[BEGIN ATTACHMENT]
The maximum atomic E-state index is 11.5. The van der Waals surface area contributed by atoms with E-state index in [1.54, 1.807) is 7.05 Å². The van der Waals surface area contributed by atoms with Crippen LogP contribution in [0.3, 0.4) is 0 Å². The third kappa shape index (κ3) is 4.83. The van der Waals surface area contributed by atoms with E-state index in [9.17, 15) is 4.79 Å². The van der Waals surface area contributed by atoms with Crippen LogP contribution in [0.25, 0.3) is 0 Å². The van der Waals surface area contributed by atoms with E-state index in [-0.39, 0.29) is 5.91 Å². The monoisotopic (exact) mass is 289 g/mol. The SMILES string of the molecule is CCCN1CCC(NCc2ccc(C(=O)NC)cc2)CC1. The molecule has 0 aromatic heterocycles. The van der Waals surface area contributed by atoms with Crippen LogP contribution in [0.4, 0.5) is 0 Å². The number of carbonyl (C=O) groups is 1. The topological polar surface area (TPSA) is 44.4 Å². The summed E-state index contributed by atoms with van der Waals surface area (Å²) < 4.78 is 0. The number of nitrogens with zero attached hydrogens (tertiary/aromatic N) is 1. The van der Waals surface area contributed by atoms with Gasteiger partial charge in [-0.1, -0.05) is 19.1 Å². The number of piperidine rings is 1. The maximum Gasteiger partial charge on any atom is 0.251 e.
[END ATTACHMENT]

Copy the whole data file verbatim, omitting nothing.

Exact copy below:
The maximum atomic E-state index is 11.5. The van der Waals surface area contributed by atoms with E-state index in [1.54, 1.807) is 7.05 Å². The van der Waals surface area contributed by atoms with Crippen LogP contribution in [0.3, 0.4) is 0 Å². The third kappa shape index (κ3) is 4.83. The van der Waals surface area contributed by atoms with E-state index in [9.17, 15) is 4.79 Å². The van der Waals surface area contributed by atoms with Crippen LogP contribution in [0.25, 0.3) is 0 Å². The van der Waals surface area contributed by atoms with E-state index in [-0.39, 0.29) is 5.91 Å². The monoisotopic (exact) mass is 289 g/mol. The SMILES string of the molecule is CCCN1CCC(NCc2ccc(C(=O)NC)cc2)CC1. The molecule has 0 aromatic heterocycles. The van der Waals surface area contributed by atoms with Crippen LogP contribution in [0.4, 0.5) is 0 Å². The number of carbonyl (C=O) groups is 1. The topological polar surface area (TPSA) is 44.4 Å². The summed E-state index contributed by atoms with van der Waals surface area (Å²) < 4.78 is 0. The number of nitrogens with zero attached hydrogens (tertiary/aromatic N) is 1. The van der Waals surface area contributed by atoms with Gasteiger partial charge in [-0.1, -0.05) is 19.1 Å². The number of piperidine rings is 1. The maximum Gasteiger partial charge on any atom is 0.251 e.